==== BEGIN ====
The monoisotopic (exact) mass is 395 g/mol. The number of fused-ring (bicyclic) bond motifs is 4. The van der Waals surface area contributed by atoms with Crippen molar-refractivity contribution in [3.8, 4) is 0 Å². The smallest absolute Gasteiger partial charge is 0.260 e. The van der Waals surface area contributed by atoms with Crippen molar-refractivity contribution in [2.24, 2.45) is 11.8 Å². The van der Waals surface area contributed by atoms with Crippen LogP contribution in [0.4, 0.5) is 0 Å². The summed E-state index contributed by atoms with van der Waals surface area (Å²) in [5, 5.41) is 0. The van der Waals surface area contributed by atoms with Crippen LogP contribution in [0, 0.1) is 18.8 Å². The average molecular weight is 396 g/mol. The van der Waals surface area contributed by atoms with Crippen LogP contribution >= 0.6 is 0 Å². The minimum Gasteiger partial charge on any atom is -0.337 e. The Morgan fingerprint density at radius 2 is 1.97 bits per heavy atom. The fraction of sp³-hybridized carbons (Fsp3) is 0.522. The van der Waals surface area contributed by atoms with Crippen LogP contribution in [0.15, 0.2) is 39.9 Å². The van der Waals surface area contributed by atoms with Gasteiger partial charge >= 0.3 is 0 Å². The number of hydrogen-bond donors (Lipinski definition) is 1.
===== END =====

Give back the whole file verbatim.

The monoisotopic (exact) mass is 395 g/mol. The number of fused-ring (bicyclic) bond motifs is 4. The van der Waals surface area contributed by atoms with Crippen molar-refractivity contribution in [3.8, 4) is 0 Å². The smallest absolute Gasteiger partial charge is 0.260 e. The van der Waals surface area contributed by atoms with Crippen molar-refractivity contribution in [2.24, 2.45) is 11.8 Å². The van der Waals surface area contributed by atoms with Crippen LogP contribution in [0.4, 0.5) is 0 Å². The summed E-state index contributed by atoms with van der Waals surface area (Å²) in [5, 5.41) is 0. The van der Waals surface area contributed by atoms with Crippen LogP contribution in [0, 0.1) is 18.8 Å². The average molecular weight is 396 g/mol. The van der Waals surface area contributed by atoms with Crippen LogP contribution >= 0.6 is 0 Å². The minimum Gasteiger partial charge on any atom is -0.337 e. The Morgan fingerprint density at radius 2 is 1.97 bits per heavy atom. The fraction of sp³-hybridized carbons (Fsp3) is 0.522. The van der Waals surface area contributed by atoms with Crippen LogP contribution in [0.15, 0.2) is 39.9 Å². The van der Waals surface area contributed by atoms with Gasteiger partial charge >= 0.3 is 0 Å². The number of hydrogen-bond donors (Lipinski definition) is 1.